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The Rocky Mountains roll right to the edges of the city meaning your trip to the trailhead doesn’t have to be long at all. Downtown Denver is only 19.0km from the foothills of the Rockies, but the sprawl spills right to edge. To the east there are the High Plains. There is fly-fishing, skiing, mountain biking and of course great hiking in Denver and the populous city has lots to do outside of the Rockies too.
Denver International Airport is the obvious choice. From there, you’ll head west to the opposite side of the city to find all the best hiking. There are smaller airports you can fly into. Colorado Springs Airport is the second busiest airport in the State, but it isn’t any closer than DEN. Plus, if you don’t fly into Denver you’ll miss out on Denver Airports eerie Murals and enraged looking blue horse! Denver Airport is a hot spot for weirdness and because of this is laced with conspiracy theories; it’s worth a Google.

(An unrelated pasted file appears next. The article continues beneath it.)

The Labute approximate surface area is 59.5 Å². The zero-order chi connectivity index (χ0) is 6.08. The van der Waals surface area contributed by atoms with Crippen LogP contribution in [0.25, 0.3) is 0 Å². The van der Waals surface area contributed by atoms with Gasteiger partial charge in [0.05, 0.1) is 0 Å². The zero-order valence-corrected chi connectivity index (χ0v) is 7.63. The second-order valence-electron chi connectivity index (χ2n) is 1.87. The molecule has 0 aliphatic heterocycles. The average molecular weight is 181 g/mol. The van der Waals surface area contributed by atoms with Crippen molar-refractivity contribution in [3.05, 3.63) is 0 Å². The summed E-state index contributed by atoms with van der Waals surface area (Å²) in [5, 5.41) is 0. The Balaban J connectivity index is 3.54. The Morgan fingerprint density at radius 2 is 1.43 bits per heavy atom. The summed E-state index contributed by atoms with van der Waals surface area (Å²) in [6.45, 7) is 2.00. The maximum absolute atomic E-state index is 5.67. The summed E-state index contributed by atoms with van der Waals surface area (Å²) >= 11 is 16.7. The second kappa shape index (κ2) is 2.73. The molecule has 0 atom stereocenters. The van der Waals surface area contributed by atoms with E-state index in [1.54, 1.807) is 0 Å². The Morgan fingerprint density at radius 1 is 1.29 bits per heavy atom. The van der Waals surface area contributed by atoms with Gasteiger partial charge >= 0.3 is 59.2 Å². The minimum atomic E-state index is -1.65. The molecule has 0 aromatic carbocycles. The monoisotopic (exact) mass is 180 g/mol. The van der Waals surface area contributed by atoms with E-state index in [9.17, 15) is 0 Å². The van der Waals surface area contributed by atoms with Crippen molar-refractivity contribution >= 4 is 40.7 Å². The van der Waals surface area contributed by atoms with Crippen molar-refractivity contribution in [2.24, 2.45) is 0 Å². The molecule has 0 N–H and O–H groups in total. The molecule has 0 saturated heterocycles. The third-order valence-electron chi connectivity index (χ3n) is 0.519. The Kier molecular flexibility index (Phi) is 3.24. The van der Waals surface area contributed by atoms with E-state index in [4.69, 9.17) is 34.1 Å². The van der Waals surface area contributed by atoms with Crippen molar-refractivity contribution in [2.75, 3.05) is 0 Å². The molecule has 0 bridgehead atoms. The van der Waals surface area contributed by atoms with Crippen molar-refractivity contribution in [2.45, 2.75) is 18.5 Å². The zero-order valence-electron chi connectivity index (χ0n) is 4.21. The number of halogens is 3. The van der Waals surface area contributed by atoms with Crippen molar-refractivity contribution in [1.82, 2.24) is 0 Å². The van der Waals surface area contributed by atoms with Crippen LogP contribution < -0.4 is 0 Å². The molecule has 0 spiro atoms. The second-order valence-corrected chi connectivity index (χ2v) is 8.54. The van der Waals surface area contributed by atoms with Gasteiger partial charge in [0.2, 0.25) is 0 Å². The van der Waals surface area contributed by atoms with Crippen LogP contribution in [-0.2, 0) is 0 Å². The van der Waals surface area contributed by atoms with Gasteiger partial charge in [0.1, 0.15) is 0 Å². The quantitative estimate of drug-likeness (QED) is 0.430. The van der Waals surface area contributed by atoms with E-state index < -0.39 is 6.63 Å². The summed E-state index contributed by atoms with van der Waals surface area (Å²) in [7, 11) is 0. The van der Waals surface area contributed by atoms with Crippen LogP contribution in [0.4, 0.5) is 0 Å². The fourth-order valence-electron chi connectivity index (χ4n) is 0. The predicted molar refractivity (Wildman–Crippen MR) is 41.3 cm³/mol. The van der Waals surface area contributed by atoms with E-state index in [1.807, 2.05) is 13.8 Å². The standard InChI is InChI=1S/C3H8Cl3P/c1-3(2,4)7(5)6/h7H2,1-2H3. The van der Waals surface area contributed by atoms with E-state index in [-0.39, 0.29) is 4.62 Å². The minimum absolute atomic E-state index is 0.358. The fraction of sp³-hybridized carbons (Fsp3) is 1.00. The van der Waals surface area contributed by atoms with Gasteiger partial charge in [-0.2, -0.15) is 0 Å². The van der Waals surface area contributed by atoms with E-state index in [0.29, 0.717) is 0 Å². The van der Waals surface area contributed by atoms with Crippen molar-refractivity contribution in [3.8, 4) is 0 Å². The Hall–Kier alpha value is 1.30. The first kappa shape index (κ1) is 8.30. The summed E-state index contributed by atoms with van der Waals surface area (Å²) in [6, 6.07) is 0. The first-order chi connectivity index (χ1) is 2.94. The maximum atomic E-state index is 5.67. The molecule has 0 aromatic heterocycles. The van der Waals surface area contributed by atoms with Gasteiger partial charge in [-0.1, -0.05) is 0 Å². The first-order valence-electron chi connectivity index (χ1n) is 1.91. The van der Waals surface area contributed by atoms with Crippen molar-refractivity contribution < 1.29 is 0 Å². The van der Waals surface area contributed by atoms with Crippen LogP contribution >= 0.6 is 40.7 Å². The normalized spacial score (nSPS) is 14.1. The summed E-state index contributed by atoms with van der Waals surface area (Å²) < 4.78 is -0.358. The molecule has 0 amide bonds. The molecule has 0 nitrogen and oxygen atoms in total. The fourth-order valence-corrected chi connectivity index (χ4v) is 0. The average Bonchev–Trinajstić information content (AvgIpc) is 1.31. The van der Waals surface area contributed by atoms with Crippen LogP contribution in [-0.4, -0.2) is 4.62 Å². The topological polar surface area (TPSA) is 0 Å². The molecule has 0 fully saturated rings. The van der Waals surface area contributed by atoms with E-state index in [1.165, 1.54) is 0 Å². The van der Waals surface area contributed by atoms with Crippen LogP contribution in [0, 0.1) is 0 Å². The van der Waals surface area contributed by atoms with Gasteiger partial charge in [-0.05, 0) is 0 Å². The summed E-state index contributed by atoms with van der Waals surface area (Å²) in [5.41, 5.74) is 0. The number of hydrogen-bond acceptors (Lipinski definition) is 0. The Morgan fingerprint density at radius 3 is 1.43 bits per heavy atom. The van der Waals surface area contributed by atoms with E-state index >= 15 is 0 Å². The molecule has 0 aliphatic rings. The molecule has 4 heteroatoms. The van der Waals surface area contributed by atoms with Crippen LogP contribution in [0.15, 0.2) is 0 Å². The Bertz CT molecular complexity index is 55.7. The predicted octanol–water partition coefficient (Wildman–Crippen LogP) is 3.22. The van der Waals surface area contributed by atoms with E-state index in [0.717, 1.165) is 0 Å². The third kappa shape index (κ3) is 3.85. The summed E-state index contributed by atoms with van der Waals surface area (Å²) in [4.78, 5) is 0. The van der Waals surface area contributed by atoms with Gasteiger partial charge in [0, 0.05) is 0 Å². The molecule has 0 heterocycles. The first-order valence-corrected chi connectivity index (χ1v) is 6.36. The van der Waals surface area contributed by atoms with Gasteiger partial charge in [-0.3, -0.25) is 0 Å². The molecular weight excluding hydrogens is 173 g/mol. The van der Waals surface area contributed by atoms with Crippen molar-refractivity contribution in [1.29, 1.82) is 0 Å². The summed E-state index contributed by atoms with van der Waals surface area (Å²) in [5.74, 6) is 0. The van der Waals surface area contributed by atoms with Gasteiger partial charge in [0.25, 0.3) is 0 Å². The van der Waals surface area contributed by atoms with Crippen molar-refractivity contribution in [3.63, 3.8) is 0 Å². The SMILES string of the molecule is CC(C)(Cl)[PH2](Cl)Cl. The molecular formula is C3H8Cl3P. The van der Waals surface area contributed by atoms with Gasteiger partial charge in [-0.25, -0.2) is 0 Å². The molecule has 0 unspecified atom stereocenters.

Many of the trails in this region are most popular with locals, and crowds at weekends are higher than during the week. We recommend planning your trip between late spring and fall this is the best time for weather and crowds. Summer can be chaotic weather-wise as it’s been known to switch from sun to cold rain showers in a heartbeat just after noon.
Average monthly temperature and precipitation: